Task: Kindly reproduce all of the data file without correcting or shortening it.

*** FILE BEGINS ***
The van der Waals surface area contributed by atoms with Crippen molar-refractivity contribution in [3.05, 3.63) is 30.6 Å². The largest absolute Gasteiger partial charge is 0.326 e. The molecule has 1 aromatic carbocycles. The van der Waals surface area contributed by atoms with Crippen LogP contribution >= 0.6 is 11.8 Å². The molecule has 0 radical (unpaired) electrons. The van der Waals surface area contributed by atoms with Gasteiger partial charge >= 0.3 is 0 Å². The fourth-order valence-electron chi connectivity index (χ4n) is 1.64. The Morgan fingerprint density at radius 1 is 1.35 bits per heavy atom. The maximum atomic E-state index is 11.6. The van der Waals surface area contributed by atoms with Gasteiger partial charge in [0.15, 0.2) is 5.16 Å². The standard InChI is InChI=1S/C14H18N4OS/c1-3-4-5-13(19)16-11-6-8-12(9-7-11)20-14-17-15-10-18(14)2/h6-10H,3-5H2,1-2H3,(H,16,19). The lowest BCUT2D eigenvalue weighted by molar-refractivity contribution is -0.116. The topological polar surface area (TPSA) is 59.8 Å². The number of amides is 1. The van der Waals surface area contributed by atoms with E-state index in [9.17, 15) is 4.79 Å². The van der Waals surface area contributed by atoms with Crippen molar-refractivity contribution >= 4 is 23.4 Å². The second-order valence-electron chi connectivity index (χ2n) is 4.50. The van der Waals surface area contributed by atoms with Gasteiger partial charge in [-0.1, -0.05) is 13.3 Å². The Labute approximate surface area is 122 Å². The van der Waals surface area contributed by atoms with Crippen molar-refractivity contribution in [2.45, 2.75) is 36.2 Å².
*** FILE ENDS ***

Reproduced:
The van der Waals surface area contributed by atoms with Crippen molar-refractivity contribution in [3.05, 3.63) is 30.6 Å². The largest absolute Gasteiger partial charge is 0.326 e. The molecule has 1 aromatic carbocycles. The van der Waals surface area contributed by atoms with Crippen LogP contribution >= 0.6 is 11.8 Å². The molecule has 0 radical (unpaired) electrons. The van der Waals surface area contributed by atoms with Gasteiger partial charge >= 0.3 is 0 Å². The fourth-order valence-electron chi connectivity index (χ4n) is 1.64. The Morgan fingerprint density at radius 1 is 1.35 bits per heavy atom. The maximum atomic E-state index is 11.6. The van der Waals surface area contributed by atoms with Gasteiger partial charge in [0.15, 0.2) is 5.16 Å². The standard InChI is InChI=1S/C14H18N4OS/c1-3-4-5-13(19)16-11-6-8-12(9-7-11)20-14-17-15-10-18(14)2/h6-10H,3-5H2,1-2H3,(H,16,19). The lowest BCUT2D eigenvalue weighted by molar-refractivity contribution is -0.116. The topological polar surface area (TPSA) is 59.8 Å². The number of amides is 1. The van der Waals surface area contributed by atoms with E-state index in [9.17, 15) is 4.79 Å². The van der Waals surface area contributed by atoms with Crippen molar-refractivity contribution >= 4 is 23.4 Å². The second-order valence-electron chi connectivity index (χ2n) is 4.50. The van der Waals surface area contributed by atoms with Gasteiger partial charge in [-0.1, -0.05) is 13.3 Å². The Labute approximate surface area is 122 Å². The van der Waals surface area contributed by atoms with Crippen molar-refractivity contribution in [2.45, 2.75) is 36.2 Å².